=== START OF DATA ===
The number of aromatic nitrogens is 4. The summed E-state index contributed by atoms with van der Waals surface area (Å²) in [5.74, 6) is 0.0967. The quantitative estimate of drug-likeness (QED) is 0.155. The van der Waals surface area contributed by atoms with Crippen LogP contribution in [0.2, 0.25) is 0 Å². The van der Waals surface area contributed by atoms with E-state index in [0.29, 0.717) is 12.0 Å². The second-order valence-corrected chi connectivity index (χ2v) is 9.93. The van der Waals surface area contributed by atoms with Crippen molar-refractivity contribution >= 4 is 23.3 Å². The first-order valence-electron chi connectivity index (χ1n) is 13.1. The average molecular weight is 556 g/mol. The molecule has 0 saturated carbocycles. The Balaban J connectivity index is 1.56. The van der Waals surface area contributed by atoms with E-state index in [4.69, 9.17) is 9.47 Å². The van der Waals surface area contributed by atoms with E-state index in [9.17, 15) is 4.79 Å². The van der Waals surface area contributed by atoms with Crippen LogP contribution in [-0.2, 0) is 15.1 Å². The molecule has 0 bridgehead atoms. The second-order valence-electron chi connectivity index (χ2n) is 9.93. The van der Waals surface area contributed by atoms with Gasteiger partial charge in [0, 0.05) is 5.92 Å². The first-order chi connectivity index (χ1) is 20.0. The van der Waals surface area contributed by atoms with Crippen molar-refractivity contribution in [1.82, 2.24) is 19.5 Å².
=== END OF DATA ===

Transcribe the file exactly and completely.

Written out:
The number of aromatic nitrogens is 4. The summed E-state index contributed by atoms with van der Waals surface area (Å²) in [5.74, 6) is 0.0967. The quantitative estimate of drug-likeness (QED) is 0.155. The van der Waals surface area contributed by atoms with Crippen LogP contribution in [0.2, 0.25) is 0 Å². The van der Waals surface area contributed by atoms with E-state index in [0.29, 0.717) is 12.0 Å². The second-order valence-corrected chi connectivity index (χ2v) is 9.93. The van der Waals surface area contributed by atoms with Crippen molar-refractivity contribution >= 4 is 23.3 Å². The first-order valence-electron chi connectivity index (χ1n) is 13.1. The average molecular weight is 556 g/mol. The molecule has 0 saturated carbocycles. The Balaban J connectivity index is 1.56. The van der Waals surface area contributed by atoms with E-state index in [4.69, 9.17) is 9.47 Å². The van der Waals surface area contributed by atoms with E-state index in [9.17, 15) is 4.79 Å². The van der Waals surface area contributed by atoms with Crippen LogP contribution in [-0.2, 0) is 15.1 Å². The molecule has 0 bridgehead atoms. The second-order valence-electron chi connectivity index (χ2n) is 9.93. The van der Waals surface area contributed by atoms with Gasteiger partial charge in [0, 0.05) is 5.92 Å². The first-order chi connectivity index (χ1) is 20.0. The van der Waals surface area contributed by atoms with Crippen molar-refractivity contribution in [1.82, 2.24) is 19.5 Å².